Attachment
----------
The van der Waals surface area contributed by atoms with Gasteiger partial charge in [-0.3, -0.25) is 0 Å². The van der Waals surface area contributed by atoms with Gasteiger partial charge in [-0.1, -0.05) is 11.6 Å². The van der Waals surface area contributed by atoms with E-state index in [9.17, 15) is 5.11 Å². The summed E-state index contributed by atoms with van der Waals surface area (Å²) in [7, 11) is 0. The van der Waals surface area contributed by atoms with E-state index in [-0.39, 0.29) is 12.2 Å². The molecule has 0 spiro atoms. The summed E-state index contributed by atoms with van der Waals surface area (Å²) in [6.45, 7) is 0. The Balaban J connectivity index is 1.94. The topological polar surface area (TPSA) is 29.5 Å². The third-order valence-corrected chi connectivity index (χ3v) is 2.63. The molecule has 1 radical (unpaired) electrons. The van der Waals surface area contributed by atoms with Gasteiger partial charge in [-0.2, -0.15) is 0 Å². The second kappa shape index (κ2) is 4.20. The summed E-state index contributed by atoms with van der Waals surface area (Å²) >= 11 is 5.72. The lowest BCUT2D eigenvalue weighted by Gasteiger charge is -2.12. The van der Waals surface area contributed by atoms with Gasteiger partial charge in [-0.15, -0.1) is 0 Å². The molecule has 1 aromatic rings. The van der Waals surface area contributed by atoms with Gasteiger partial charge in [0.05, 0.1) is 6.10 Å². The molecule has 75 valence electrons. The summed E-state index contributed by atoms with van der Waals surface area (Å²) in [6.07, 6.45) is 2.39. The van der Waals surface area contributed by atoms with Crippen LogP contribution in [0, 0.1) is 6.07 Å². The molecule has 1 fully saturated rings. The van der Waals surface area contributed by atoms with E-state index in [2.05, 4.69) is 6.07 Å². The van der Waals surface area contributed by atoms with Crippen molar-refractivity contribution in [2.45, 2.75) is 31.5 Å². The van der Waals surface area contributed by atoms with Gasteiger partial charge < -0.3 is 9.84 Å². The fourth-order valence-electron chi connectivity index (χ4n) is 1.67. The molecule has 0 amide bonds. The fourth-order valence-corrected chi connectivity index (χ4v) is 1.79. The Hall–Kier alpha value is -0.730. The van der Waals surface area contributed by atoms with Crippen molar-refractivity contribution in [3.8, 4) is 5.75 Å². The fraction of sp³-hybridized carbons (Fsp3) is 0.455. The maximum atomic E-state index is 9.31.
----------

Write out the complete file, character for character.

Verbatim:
The van der Waals surface area contributed by atoms with Gasteiger partial charge in [-0.3, -0.25) is 0 Å². The van der Waals surface area contributed by atoms with Gasteiger partial charge in [-0.1, -0.05) is 11.6 Å². The van der Waals surface area contributed by atoms with E-state index in [9.17, 15) is 5.11 Å². The summed E-state index contributed by atoms with van der Waals surface area (Å²) in [7, 11) is 0. The van der Waals surface area contributed by atoms with E-state index in [-0.39, 0.29) is 12.2 Å². The molecule has 0 spiro atoms. The summed E-state index contributed by atoms with van der Waals surface area (Å²) in [6.45, 7) is 0. The Balaban J connectivity index is 1.94. The topological polar surface area (TPSA) is 29.5 Å². The third-order valence-corrected chi connectivity index (χ3v) is 2.63. The molecule has 1 radical (unpaired) electrons. The van der Waals surface area contributed by atoms with Gasteiger partial charge in [-0.2, -0.15) is 0 Å². The second kappa shape index (κ2) is 4.20. The summed E-state index contributed by atoms with van der Waals surface area (Å²) >= 11 is 5.72. The lowest BCUT2D eigenvalue weighted by Gasteiger charge is -2.12. The van der Waals surface area contributed by atoms with Gasteiger partial charge in [-0.15, -0.1) is 0 Å². The molecule has 1 aromatic rings. The van der Waals surface area contributed by atoms with Gasteiger partial charge in [0.05, 0.1) is 6.10 Å². The molecule has 75 valence electrons. The summed E-state index contributed by atoms with van der Waals surface area (Å²) in [6.07, 6.45) is 2.39. The van der Waals surface area contributed by atoms with Crippen LogP contribution in [0, 0.1) is 6.07 Å². The molecule has 1 fully saturated rings. The van der Waals surface area contributed by atoms with E-state index in [2.05, 4.69) is 6.07 Å². The van der Waals surface area contributed by atoms with Crippen molar-refractivity contribution in [2.45, 2.75) is 31.5 Å². The van der Waals surface area contributed by atoms with Gasteiger partial charge < -0.3 is 9.84 Å². The fourth-order valence-electron chi connectivity index (χ4n) is 1.67. The molecule has 0 amide bonds. The fourth-order valence-corrected chi connectivity index (χ4v) is 1.79. The Hall–Kier alpha value is -0.730. The van der Waals surface area contributed by atoms with Crippen molar-refractivity contribution in [3.8, 4) is 5.75 Å². The fraction of sp³-hybridized carbons (Fsp3) is 0.455. The maximum atomic E-state index is 9.31.